Global News - Redeem the Oppressed

Escalating Violence in Northern Nigeria – The Urgent Call for International Recognition and Action

In Nigeria, the escalating violence in the northern regions has placed civilians, particularly Christian communities, in the crosshairs of militant attacks. Recent reports highlight a harrowing year in which over 6,000 individuals lost their lives to such violence, drawing attention to the international community’s lack of action in recognizing and addressing the plight of these oppressed and voiceless groups.

Baroness Cox, a member of the UK’s House of Lords, has been a vocal advocate for the persecuted Christians in northern Nigeria, emphasizing the urgent need for the UK government to acknowledge the ongoing persecution. Following a fact-finding mission to the region, Baroness Cox shared insights from her discussions with local Christian leaders and victims of Fulani militant attacks.

One of the most poignant stories comes from Jos, where Deaconess Susan Essam recounted the tragic tale of Sarah, whose family was brutally murdered by militants. Despite her pleas to be killed alongside her husband and children, the attackers spared her life, leaving her to endure the pain and loss as a grim reminder of their brutality.

The Anglican Archbishop of Jos, Benjamin Kwashi, reported that within just the first half of the year, approximately 6,000 Christians were killed, with the death toll continuing to rise. The situation in Jos has become particularly dire, with reports from a church warden at St Timothy Church describing an attack by over 200 armed militants dressed in black, resulting in the loss of 19 more lives.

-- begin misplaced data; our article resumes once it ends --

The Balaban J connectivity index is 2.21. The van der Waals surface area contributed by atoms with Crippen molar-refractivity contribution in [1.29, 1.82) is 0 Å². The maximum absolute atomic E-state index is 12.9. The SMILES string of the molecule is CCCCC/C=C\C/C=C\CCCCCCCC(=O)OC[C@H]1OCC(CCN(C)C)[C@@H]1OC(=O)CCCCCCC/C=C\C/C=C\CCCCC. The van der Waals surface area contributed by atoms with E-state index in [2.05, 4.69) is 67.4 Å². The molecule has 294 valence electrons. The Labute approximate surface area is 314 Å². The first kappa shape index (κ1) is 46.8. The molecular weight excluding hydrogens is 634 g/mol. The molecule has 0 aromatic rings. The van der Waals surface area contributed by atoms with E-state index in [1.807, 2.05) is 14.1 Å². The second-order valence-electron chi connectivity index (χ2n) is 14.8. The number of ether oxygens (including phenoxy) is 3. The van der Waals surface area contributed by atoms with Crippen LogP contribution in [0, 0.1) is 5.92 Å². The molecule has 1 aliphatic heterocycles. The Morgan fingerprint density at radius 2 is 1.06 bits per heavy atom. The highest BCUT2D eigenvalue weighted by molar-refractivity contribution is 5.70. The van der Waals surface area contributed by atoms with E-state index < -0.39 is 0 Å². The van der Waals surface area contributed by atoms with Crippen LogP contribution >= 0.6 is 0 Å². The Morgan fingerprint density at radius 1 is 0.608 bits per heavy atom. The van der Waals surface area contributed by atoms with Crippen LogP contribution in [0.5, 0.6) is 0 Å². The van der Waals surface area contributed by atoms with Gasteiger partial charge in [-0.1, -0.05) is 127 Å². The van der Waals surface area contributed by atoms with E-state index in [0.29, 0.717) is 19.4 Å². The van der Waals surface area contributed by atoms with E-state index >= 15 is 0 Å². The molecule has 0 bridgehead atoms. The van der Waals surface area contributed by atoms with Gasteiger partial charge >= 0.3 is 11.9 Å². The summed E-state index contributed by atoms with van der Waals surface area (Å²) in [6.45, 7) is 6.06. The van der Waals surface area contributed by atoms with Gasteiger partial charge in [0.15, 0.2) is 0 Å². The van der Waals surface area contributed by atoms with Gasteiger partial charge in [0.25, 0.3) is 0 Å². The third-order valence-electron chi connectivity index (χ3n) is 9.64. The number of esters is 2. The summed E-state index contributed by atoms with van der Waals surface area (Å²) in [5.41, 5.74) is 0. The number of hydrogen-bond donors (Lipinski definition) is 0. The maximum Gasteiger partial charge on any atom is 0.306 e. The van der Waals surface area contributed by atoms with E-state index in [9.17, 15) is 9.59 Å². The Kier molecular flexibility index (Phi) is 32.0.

Archbishop Kwashi’s call to the government reflects a desperate plea for intervention and protection, amid growing concerns over the safety of Christian communities in their own homes.

Historically, conflicts between Fulani herdsmen and local farmers were attributed to disputes over land use, as herdsmen would graze their animals on farmers’ lands before moving on. However, Baroness Cox has highlighted a disturbing shift in these interactions, with Fulani militants now engaging in deliberate acts of violence, seizing land from Christian communities.

The UK government and mainstream media have often described these incidents as ethnic conflicts or clashes between farmers and herdsmen. However, the reality, as outlined by Baroness Cox, reveals a stark asymmetry in the violence, predominantly targeting Christian communities. This characterization fails to capture the escalating nature of the attacks and the significant armament of the Fulani militants.

Baroness Cox’s upcoming statement to the House of Lords aims to shed light on the severity of the situation and the critical need for a reevaluation of how these incidents are perceived and addressed by both national and international bodies. The call to action is clear: the suffering of these communities can no longer be ignored, necessitating immediate and decisive measures to prevent further loss of life and to ensure the safety and rights of Nigeria’s northern populations.

By Max Gibson

Max Gibson, also known as Mosheh, holds a bachelor's degree in computer science and has competed on his college's crew, cross country and track and field teams. Max co-founded the College Republicans and has run successful businesses, including Apex Web Services, which serves as CTO for non-profits Farrukh Saif Foundation and 'Emergency Committee to Save the Persecuted and Enslaved.' He has been in a leadership position in the non-profit sector since 2011. In addition to his business pursuits, Max is a combat veteran of three major wars and is known for his generosity and strong belief in God.
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